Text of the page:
Since Jill Carroll's release, rumors have swirled about a $10 million or even a $36 million ransom payment. Iraqi politician Adnan al-Dulaimi's claim to have paid $1.5 million to free Ms. Carroll (See Aug. 22 story), is just the latest.
Such rumors are not without precedent. Most releases of foreign hostages in Iraq have involved ransoms into the millions of dollars. Carroll's captors told her in January that they were seeking $10 million, but they later said that their leadership had decided against accepting money for her release.
Neither the Monitor nor the Carroll family paid for her release.
"There is a cottage industry growing up around these kidnappings, with everyone claiming to have done this, and done that, and paid a ransom," says one US investigator familiar with Carroll's case. "No money was involved [for Carroll's release]. None was paid that we are aware of."
But the Monitor has new evidence to suggest that the United Arab Emirates (UAE) tried to negotiate a ransom payment. Some Iraqi investigators speculate that this was done on behalf of the US government.
When asked about a US ransom payment at a press conference on the day Carroll was released, US Ambassador to Iraq Zalmay Khalilzad seemed to leave some wiggle room: "No US person entered into any arrangements with anyone. By US person, I mean the United States mission."
After two months in captivity, Carroll's chief captor ordered her to make two tearful videos – neither of which were made public – asking specifically for the help of UAE leader Sheikh Khalifa bin Zayed bin Sultan al-Nahyan, as a "last chance" to save her life.
Abu Nour told Carroll that they had "talked to" Sheikh Khalifa, who had agreed to help. She was told of "negotiating for [the release of] more prisoners" with the UAE. But the first video disc was apparently put in the wrong type of disc drive and destroyed. So four days later, Carroll was forced to make another.
Those videos to the UAE proved worthless in the end, she says. As her captors brainstormed over the contents of the last propaganda video before her March 30 release, one of her captors piped up: "What about that dog, Khalifa?"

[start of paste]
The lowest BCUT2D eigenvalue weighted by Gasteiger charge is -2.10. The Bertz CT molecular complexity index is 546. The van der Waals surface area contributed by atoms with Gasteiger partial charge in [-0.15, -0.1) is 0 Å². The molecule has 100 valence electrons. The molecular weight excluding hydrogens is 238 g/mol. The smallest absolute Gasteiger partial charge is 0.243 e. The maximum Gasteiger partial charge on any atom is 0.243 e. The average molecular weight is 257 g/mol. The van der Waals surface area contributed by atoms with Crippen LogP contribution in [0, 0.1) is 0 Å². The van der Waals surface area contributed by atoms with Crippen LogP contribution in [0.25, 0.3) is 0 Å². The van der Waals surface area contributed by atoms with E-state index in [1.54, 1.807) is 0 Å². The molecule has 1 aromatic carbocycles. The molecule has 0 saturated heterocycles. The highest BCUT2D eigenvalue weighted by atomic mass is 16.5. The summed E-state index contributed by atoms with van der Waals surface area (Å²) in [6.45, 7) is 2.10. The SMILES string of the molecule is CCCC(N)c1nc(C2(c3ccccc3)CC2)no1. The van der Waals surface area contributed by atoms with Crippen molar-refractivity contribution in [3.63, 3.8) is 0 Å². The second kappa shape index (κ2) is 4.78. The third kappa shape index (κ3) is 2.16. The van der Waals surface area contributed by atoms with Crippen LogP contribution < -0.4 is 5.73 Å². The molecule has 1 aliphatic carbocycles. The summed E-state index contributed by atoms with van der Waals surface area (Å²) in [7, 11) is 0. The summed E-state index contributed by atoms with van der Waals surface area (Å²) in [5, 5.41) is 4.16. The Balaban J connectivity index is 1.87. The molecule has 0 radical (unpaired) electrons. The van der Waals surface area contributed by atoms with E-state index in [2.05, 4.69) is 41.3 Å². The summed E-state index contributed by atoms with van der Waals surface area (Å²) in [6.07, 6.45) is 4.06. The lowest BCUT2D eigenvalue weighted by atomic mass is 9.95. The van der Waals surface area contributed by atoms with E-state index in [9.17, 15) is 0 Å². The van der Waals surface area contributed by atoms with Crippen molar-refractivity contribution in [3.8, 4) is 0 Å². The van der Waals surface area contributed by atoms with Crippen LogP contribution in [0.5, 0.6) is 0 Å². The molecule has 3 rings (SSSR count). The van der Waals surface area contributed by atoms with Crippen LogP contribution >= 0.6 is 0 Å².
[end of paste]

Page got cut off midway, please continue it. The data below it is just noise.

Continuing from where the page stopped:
Abu Nour, her chief captor, agreed that they should have Carroll verbally attack the UAE leader on the video, emphasizing that he specifically failed to help her.
Carroll says that their anger at Sheikh Khalifa seemed genuine and she believes it stemmed from some kind of negotiation that went awry. "They told me to say that I had asked for the sheikh's help, and that he didn't help me – he refused."
UAE officials in Abu Dhabi and Washington, D.C., who were contacted by the Monitor did not return requests for comment on any videos sent to the UAE leader by Carroll's kidnappers, or whether the UAE had negotiated for her release.
A senior Iraqi official, who asked not to be identified because of concerns about damaging Iraq's relationship with the UAE, says there was a ransom negotiation with the UAE for Carroll, but that it fell apart in the week prior to her release. This official also says no ransom was paid for Carroll, and declined to discuss the matter further.
A story on the Arabic-language Kitabat.com website June 6 provided a great deal of detail about the UAE's possible involvement. But numerous confirmable details in the story were false. For example, the story claimed that the Monitor received an e-mail within a week of Carroll's abduction from her captors. The alleged e-mail said that "even if [Carroll] were proven innocent ... [of] being a collaborator with the American occupation," her freedom would cost $15 million.
The Monitor never received an e-mail or any other form of communication from Carroll's captors, says Richard Bergenheim, the Monitor's editor.
The high-brow Iraqi Web magazine, citing "trusted sources" in Iraq's Interior Ministry that were "confirmed by a high-ranking friend" in the Ministry of Foreign Affairs, claimed that the kidnappers e-mailed the Monitor the contacts of UAE diplomat Naji al-Nuaimi, who was to act as an intermediary and courier in the alleged ransom plan. This, too, never happened, says Mr. Bergenheim.
Mr. Nuaimi ran the UAE Embassy's aid program in Iraq, which finances one of Baghdad's most modern hospitals. That would have given him a good cover for moving large sums. But the story claims the money was never handed over. The kidnappers, angry at Nuaimi, kidnapped him in retaliation on May 16 in Baghdad.
While much of the Kitabat story's claims are demonstrably false, the UAE lent credence to the notion that its diplomats have been involved in negotiations to free hostages. The day after Nuaimi's capture, a UAE official said the government hoped he "would be released unharmed because of the country's success in negotiating the release of foreigners taken hostage in Iraq."
Nuaimi was released May 30 and returned home to a hero's welcome.
Some analysts say that Iraqi politicians are claiming to have had a hand in Carroll's release to try to curry favor with the US or otherwise bolster their positions.